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“....this book is a must-read for every novice psychotherapist, as well as for psychotherapy supervisors and instructors. Even experienced therapists would likely benefit from the examples discussed in this book as a 'refresher' for practical examples of techniques to apply in common clinical encounters. I applaud Drs. Bender and Messner for writing such a relevant, practical, and needed guide for novice therapists.”
Journal of Psychiatric Practice

“Drs. Bender and Messner decided to correct the lack of a good teaching text for the beginning therapist. ...[Their] book clearly fulfils its goals to teach the basic steps, the nuts and bolts, and to be a guidebook rather than a cookbook. It is wonderfully written, comprehensive, detailed, yet very practical and useful. The wealth and quality of therapist-patient dialogues is a great feature....All practicing clinicians could benefit from reviewing issues presented in this volume. I also suggest that this book become a required reading in residency training programs.”
Annals of Clinical Psychiatry

Becoming a Therapist is an exciting new text that has quickly made its way into the psychotherapy teaching curriculum for residents. The book provides practical advice and clinical case examples illustrating the evaluation of a patient, the first few sessions, managing common dilemmas in therapy, and so on. What makes this book unique is its combination of clear writing, the presentation of recognizable and concise case material, and commentary that further elaborates the concepts. Drs. Bender and Messner emphasize the strategies therapists use to make decisions and handle dilemmas, thus providing residents with both a thinking process and practical tools to help them negotiate the beginning practice of psychotherapy.”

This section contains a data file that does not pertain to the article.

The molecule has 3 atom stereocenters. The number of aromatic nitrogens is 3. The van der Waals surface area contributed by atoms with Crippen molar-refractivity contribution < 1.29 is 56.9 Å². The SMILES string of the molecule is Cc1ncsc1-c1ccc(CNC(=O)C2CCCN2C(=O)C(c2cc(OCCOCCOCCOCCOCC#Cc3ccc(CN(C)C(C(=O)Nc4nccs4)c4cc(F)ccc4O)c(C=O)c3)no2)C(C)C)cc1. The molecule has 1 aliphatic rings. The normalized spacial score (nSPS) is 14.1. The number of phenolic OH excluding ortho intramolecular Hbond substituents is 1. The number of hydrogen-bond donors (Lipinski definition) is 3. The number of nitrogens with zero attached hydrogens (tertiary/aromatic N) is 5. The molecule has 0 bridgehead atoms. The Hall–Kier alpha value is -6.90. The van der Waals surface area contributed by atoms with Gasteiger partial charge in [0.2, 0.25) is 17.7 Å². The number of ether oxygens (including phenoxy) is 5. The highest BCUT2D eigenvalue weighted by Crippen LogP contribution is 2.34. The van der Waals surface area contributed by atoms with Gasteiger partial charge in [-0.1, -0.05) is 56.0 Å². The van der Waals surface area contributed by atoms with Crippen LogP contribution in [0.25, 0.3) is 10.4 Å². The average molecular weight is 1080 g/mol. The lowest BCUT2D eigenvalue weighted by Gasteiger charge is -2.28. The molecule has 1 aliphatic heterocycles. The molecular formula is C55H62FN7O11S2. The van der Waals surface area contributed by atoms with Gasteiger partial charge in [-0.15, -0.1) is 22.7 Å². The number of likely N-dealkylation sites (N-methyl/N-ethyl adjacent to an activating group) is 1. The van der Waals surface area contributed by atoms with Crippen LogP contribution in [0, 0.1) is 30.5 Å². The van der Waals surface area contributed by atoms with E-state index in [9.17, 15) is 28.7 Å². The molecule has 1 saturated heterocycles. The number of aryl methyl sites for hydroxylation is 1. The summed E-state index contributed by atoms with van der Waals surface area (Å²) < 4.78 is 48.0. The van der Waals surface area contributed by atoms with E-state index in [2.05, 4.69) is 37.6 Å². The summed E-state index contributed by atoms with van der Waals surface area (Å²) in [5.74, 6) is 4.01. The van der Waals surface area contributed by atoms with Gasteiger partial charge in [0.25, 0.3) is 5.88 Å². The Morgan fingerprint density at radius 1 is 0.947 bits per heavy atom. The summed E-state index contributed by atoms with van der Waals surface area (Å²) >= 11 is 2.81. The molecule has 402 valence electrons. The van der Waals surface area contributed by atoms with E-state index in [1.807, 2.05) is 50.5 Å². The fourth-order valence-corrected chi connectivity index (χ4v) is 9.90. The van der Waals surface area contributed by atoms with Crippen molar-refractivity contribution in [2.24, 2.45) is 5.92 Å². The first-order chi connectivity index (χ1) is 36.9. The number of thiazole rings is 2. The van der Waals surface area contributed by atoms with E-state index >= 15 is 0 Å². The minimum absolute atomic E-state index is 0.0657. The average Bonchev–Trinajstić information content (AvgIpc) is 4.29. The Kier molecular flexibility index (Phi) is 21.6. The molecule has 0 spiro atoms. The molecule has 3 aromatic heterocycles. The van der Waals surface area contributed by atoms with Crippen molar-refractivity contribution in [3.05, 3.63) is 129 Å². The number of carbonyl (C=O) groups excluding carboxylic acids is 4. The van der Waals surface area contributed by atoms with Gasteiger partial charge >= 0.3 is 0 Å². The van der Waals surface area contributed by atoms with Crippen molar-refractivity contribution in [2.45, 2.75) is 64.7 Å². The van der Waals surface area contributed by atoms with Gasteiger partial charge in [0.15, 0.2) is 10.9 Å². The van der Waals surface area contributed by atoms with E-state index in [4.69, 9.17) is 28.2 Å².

Everett Siegel, MD, Department of Psychiatry, Johns Hopkins School of Medicine

“As a practitioner and teacher of practice for a quarter-century, it is easy to forget the initial terror of beginning as a trainee. This thoughtful and thoroughly engrossing book helps novice psychotherapists understand not only what to say, but also the theoretical concepts that undergird the words. The authors comprehensively cover assessment; the beginning, middle, and end phases of therapy; and how to establish a therapeutic alliance, maintain a frame, and use transference and countertransference. All of these concepts are discussed in an experience-near voice that conveys empathy and respect for clients. The authors skillfully integrate such treatment techniques as exploration, confrontation, and interpretation. They also provide artful coverage of legal, medical, psychopharmacological, and substance abuse issues. This generous work interweaves the contributions of a beginning therapist with the wisdom of a very experienced one. Beginning practitioners and teachers of practice will find it an excellent text.”
Joan Berzoff, MSW, EdD, Smith College School for Social Work

“This book is a breakthrough, a true gem. A wise, kind and pragmatic master teacher and his gifted student have collaborated to distill the fundamental lessons along the path in the education of a psychotherapist. Many years in the making, the book makes complex concepts feel alive, personal, and elegantly simple. It is a new and valuable tool not only for mental health clinicians, but for any caregiver (or patient!) who hopes to learn better how to listen, and hear.”
John B. Herman, MD, Director of Clinical Services, Department of Psychiatry, Massachusetts General Hospital

“This book is the result of a unique and creative collaboration between a young and insightful therapist who has been struggling with the complexity of psychotherapy, and a seasoned, well-reputed clinician who once served as her supervisor. Provided is a richly illustrated set of guidelines for better understanding and dealing with common dilemmas in therapy. For therapists in training, the book offers helpful strategies (and warns against less effective interventions) for handling nearly every kind of issue that arises between the first contact and termination. More experienced therapists will also benefit from the authors' clinical competence and wisdom, especially with regard to patients that are rarely mentioned in textbooks but who frequently show up at our office—those who, for example, arrive late to sessions, fail to pay their bills, or do not respond immediately to interventions. This noteworthy contribution will be of great interest to a wide range of clinicians.”
Louis Castonguay, PhD, Department of Psychology, The Pennsylvania State University

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Suzanne Bender
Edward Messner

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